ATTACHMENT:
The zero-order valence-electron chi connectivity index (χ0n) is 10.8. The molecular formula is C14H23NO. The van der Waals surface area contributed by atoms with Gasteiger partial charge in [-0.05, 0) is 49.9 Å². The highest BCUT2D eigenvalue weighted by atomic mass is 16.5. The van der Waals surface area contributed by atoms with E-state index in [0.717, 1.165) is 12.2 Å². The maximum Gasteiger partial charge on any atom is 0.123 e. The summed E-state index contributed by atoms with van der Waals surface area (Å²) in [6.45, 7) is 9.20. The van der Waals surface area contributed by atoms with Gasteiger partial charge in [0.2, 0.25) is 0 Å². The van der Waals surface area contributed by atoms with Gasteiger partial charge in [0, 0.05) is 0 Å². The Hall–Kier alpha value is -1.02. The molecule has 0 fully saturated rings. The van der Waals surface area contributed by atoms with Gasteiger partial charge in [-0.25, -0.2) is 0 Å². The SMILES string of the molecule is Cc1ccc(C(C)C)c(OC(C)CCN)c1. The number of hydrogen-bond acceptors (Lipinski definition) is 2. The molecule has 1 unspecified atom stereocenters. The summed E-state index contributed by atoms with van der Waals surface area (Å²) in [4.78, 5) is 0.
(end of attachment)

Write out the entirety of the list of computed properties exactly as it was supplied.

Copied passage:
The zero-order valence-electron chi connectivity index (χ0n) is 10.8. The molecular formula is C14H23NO. The van der Waals surface area contributed by atoms with Gasteiger partial charge in [-0.05, 0) is 49.9 Å². The highest BCUT2D eigenvalue weighted by atomic mass is 16.5. The van der Waals surface area contributed by atoms with E-state index in [0.717, 1.165) is 12.2 Å². The maximum Gasteiger partial charge on any atom is 0.123 e. The summed E-state index contributed by atoms with van der Waals surface area (Å²) in [6.45, 7) is 9.20. The van der Waals surface area contributed by atoms with Gasteiger partial charge in [0.2, 0.25) is 0 Å². The van der Waals surface area contributed by atoms with Gasteiger partial charge in [0, 0.05) is 0 Å². The Hall–Kier alpha value is -1.02. The molecule has 0 fully saturated rings. The van der Waals surface area contributed by atoms with Gasteiger partial charge in [-0.25, -0.2) is 0 Å². The SMILES string of the molecule is Cc1ccc(C(C)C)c(OC(C)CCN)c1. The number of hydrogen-bond acceptors (Lipinski definition) is 2. The molecule has 1 unspecified atom stereocenters. The summed E-state index contributed by atoms with van der Waals surface area (Å²) in [4.78, 5) is 0.